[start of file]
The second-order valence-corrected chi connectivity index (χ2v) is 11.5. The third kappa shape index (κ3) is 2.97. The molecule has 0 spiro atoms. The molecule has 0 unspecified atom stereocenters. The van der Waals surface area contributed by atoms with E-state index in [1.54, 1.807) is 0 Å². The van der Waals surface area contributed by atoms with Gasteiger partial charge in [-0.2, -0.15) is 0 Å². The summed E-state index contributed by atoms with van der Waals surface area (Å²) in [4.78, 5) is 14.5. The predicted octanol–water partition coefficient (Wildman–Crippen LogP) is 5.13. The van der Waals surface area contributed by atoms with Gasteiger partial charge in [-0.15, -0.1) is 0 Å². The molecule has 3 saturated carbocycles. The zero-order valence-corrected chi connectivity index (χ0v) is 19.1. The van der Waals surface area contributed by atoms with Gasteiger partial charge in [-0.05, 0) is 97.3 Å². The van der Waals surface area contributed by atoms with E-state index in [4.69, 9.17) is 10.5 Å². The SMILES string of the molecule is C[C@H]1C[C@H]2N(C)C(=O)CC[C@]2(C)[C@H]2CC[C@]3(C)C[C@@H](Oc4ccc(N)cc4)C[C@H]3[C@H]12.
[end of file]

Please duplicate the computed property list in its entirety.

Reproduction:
The second-order valence-corrected chi connectivity index (χ2v) is 11.5. The third kappa shape index (κ3) is 2.97. The molecule has 0 spiro atoms. The molecule has 0 unspecified atom stereocenters. The van der Waals surface area contributed by atoms with E-state index in [1.54, 1.807) is 0 Å². The van der Waals surface area contributed by atoms with Gasteiger partial charge in [-0.2, -0.15) is 0 Å². The summed E-state index contributed by atoms with van der Waals surface area (Å²) in [4.78, 5) is 14.5. The predicted octanol–water partition coefficient (Wildman–Crippen LogP) is 5.13. The van der Waals surface area contributed by atoms with Gasteiger partial charge in [-0.15, -0.1) is 0 Å². The molecule has 3 saturated carbocycles. The zero-order valence-corrected chi connectivity index (χ0v) is 19.1. The van der Waals surface area contributed by atoms with Gasteiger partial charge in [-0.05, 0) is 97.3 Å². The van der Waals surface area contributed by atoms with E-state index in [4.69, 9.17) is 10.5 Å². The SMILES string of the molecule is C[C@H]1C[C@H]2N(C)C(=O)CC[C@]2(C)[C@H]2CC[C@]3(C)C[C@@H](Oc4ccc(N)cc4)C[C@H]3[C@H]12.